Welles version of Macbeth is a fairly odd, yet successful adaptation of The Scottish Play.  Fairly odd is an apt description due to the fact that this film was produced very quickly and has the feel of a low-budget feature.  Neither the costume design nor the set are indicative of Scotland in the 11th century and the actors put on rather questionable Scottish accents, yet this film is a strong example of a Shakespearean play adapted to screen.  Welles plays the title character himself and fills the doomed man with insistent ambition and later, complete emptiness.  A director playing the main character may seem egocentric, but Welles is restrained with this delivery.  The famous Act 5 soliloquy does not even feature Welles’ face; instead a shot of clouds appear with the morose words in voice-over, which lends well to the complete despair of that speech. The director’s cinematic gifts are in high relief in this film.  The tracking shots and dynamic performances from the cast illustrate that even with a rushed shooting schedule and sparse budget, Welles could deliver an engaging tale.


A Performance of Macbeth (1979) BBC TV


A Performance of Macbeth is a highly unusual staging of this play; comprised of a sparse set and modern costumes.  If one ventures to watch this, one must be very familiar with the play or they may find themselves utterly confused.  The acting in this film is exceptional; Ian McKellan as Macbeth and Judi Dench as Lady Macbeth deliver their lines with expertise and authority; as well as Ian McDiarmid, famously known as the The Emperor in Star Wars, playing a drunken Porter. Despite the masterful acting, this interpretation expects that the audience knows all of the nuances of the play, which if not well-versed, will leave the viewer cross.  Actors appear and disappear from the frame randomly, and a few actors play multiple roles, which is hard to follow with such pared-down sets and costumes.  This is a worthwhile adaptation for those who have a great deal of Shakespearian knowledge, but for the novice viewer this is not the best avenue to start exploring this turbulent tale.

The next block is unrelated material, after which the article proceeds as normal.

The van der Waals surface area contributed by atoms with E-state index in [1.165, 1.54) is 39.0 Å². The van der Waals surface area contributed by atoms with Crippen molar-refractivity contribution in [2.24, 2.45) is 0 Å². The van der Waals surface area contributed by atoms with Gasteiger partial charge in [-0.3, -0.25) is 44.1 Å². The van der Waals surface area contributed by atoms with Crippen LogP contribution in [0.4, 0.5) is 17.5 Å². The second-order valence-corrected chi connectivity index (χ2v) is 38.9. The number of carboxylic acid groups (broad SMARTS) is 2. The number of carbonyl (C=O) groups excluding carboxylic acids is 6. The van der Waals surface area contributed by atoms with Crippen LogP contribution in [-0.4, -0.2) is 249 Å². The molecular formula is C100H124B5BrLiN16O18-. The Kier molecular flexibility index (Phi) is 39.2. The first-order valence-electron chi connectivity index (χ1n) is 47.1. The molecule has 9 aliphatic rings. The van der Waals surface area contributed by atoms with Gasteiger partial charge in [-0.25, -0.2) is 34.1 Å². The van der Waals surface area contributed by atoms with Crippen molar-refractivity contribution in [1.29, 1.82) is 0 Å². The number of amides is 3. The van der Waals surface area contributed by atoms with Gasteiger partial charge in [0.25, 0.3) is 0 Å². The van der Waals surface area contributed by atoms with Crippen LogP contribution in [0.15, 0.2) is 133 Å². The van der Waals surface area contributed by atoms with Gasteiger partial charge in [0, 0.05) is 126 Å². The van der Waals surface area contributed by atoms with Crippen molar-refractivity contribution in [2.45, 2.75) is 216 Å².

Throne of Blood (1957) directed by Akira Kurosawa


Throne of Blood would seem at first glance to be exceedingly different from the original Shakespearian text, yet that is not the case.  Kurosawa’s interpretation of Macbeth translated to feudal Japan is exceptional in that it illustrates that the appetite for power infects all men.  The literary critic Harold Bloom described this film thusly:

“There is nothing specifically anti-Christian in his crimes; they would offend virtually every vision of the sacred and the moral that human chronicle has known. That may be why Akira Kurosawa’s Throne of Blood is so uncannily the most successful film version of Macbeth, though it departs very far from the specifics of Shakespeare’s play. Macbeth’s tragedy, like Hamlet’s, Lear’s, and Othello’s, is so universal that a strictly Christian context is inadequate to it.”(Bloom, p. 519)